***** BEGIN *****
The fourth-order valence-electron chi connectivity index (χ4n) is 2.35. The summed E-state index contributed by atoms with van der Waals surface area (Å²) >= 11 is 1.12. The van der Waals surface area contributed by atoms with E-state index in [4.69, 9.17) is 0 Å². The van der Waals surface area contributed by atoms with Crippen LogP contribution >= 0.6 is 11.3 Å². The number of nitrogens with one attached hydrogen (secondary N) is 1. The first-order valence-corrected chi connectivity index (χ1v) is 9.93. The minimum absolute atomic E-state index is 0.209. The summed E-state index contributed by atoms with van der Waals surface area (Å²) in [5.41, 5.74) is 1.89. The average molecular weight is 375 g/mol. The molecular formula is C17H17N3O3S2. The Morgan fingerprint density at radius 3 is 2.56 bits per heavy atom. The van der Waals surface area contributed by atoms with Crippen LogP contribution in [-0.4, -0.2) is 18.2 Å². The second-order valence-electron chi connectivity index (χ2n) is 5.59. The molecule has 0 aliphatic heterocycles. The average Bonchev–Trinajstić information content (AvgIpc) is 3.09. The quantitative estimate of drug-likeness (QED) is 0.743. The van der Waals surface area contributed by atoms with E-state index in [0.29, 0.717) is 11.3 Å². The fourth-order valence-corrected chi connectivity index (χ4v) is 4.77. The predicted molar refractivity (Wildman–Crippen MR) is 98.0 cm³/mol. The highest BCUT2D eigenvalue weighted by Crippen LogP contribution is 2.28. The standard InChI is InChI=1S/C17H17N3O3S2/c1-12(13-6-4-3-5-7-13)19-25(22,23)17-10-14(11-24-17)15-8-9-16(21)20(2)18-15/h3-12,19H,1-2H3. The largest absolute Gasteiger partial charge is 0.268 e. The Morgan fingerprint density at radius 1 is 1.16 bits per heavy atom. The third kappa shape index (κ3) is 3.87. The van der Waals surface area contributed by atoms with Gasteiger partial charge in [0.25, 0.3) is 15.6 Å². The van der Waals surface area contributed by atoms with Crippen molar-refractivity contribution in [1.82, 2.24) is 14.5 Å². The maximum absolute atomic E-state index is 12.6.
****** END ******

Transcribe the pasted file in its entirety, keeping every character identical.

The fourth-order valence-electron chi connectivity index (χ4n) is 2.35. The summed E-state index contributed by atoms with van der Waals surface area (Å²) >= 11 is 1.12. The van der Waals surface area contributed by atoms with E-state index in [4.69, 9.17) is 0 Å². The van der Waals surface area contributed by atoms with Crippen LogP contribution >= 0.6 is 11.3 Å². The number of nitrogens with one attached hydrogen (secondary N) is 1. The first-order valence-corrected chi connectivity index (χ1v) is 9.93. The minimum absolute atomic E-state index is 0.209. The summed E-state index contributed by atoms with van der Waals surface area (Å²) in [5.41, 5.74) is 1.89. The average molecular weight is 375 g/mol. The molecular formula is C17H17N3O3S2. The Morgan fingerprint density at radius 3 is 2.56 bits per heavy atom. The van der Waals surface area contributed by atoms with Crippen LogP contribution in [-0.4, -0.2) is 18.2 Å². The second-order valence-electron chi connectivity index (χ2n) is 5.59. The molecule has 0 aliphatic heterocycles. The average Bonchev–Trinajstić information content (AvgIpc) is 3.09. The quantitative estimate of drug-likeness (QED) is 0.743. The van der Waals surface area contributed by atoms with E-state index in [0.29, 0.717) is 11.3 Å². The fourth-order valence-corrected chi connectivity index (χ4v) is 4.77. The predicted molar refractivity (Wildman–Crippen MR) is 98.0 cm³/mol. The highest BCUT2D eigenvalue weighted by Crippen LogP contribution is 2.28. The standard InChI is InChI=1S/C17H17N3O3S2/c1-12(13-6-4-3-5-7-13)19-25(22,23)17-10-14(11-24-17)15-8-9-16(21)20(2)18-15/h3-12,19H,1-2H3. The largest absolute Gasteiger partial charge is 0.268 e. The Morgan fingerprint density at radius 1 is 1.16 bits per heavy atom. The third kappa shape index (κ3) is 3.87. The van der Waals surface area contributed by atoms with Gasteiger partial charge in [0.25, 0.3) is 15.6 Å². The van der Waals surface area contributed by atoms with Crippen molar-refractivity contribution in [1.82, 2.24) is 14.5 Å². The maximum absolute atomic E-state index is 12.6.